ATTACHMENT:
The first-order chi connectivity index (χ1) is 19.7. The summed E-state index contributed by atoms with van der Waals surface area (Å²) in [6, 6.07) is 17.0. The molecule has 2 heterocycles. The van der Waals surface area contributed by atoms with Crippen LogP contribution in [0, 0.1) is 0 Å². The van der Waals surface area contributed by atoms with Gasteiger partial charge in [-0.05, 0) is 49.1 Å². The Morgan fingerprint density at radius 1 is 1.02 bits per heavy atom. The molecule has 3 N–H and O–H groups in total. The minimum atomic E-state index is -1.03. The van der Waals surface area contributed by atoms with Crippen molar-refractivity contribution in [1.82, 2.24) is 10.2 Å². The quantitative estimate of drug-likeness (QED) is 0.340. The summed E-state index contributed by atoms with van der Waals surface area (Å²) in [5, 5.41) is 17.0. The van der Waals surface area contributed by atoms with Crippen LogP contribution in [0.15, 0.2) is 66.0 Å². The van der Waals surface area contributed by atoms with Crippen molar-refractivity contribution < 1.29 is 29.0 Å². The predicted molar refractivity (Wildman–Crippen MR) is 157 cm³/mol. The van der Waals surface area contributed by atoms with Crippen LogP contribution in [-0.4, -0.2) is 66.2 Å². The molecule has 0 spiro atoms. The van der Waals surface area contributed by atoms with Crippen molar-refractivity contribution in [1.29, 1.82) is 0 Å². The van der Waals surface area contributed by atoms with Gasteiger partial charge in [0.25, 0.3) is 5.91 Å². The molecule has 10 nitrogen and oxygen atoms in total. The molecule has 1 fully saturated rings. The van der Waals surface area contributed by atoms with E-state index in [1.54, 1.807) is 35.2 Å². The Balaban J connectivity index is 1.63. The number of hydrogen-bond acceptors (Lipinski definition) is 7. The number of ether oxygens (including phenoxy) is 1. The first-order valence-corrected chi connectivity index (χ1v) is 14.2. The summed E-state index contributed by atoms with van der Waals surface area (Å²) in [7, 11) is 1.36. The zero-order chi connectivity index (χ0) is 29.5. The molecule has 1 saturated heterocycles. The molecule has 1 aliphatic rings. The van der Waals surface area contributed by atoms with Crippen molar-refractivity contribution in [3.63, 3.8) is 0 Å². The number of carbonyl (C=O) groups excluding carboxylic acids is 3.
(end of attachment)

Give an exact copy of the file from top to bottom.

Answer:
The first-order chi connectivity index (χ1) is 19.7. The summed E-state index contributed by atoms with van der Waals surface area (Å²) in [6, 6.07) is 17.0. The molecule has 2 heterocycles. The van der Waals surface area contributed by atoms with Crippen LogP contribution in [0, 0.1) is 0 Å². The van der Waals surface area contributed by atoms with Gasteiger partial charge in [-0.05, 0) is 49.1 Å². The Morgan fingerprint density at radius 1 is 1.02 bits per heavy atom. The molecule has 3 N–H and O–H groups in total. The minimum atomic E-state index is -1.03. The van der Waals surface area contributed by atoms with Crippen molar-refractivity contribution in [1.82, 2.24) is 10.2 Å². The quantitative estimate of drug-likeness (QED) is 0.340. The summed E-state index contributed by atoms with van der Waals surface area (Å²) in [5, 5.41) is 17.0. The van der Waals surface area contributed by atoms with Crippen LogP contribution in [0.15, 0.2) is 66.0 Å². The van der Waals surface area contributed by atoms with Crippen molar-refractivity contribution < 1.29 is 29.0 Å². The predicted molar refractivity (Wildman–Crippen MR) is 157 cm³/mol. The van der Waals surface area contributed by atoms with Crippen LogP contribution in [-0.4, -0.2) is 66.2 Å². The molecule has 0 spiro atoms. The van der Waals surface area contributed by atoms with Crippen molar-refractivity contribution in [1.29, 1.82) is 0 Å². The van der Waals surface area contributed by atoms with Gasteiger partial charge in [0.25, 0.3) is 5.91 Å². The molecule has 10 nitrogen and oxygen atoms in total. The molecule has 1 fully saturated rings. The van der Waals surface area contributed by atoms with E-state index in [1.54, 1.807) is 35.2 Å². The Balaban J connectivity index is 1.63. The number of hydrogen-bond acceptors (Lipinski definition) is 7. The number of ether oxygens (including phenoxy) is 1. The first-order valence-corrected chi connectivity index (χ1v) is 14.2. The summed E-state index contributed by atoms with van der Waals surface area (Å²) in [7, 11) is 1.36. The zero-order chi connectivity index (χ0) is 29.5. The molecule has 1 saturated heterocycles. The molecule has 1 aliphatic rings. The van der Waals surface area contributed by atoms with Crippen molar-refractivity contribution in [3.63, 3.8) is 0 Å². The number of carbonyl (C=O) groups excluding carboxylic acids is 3.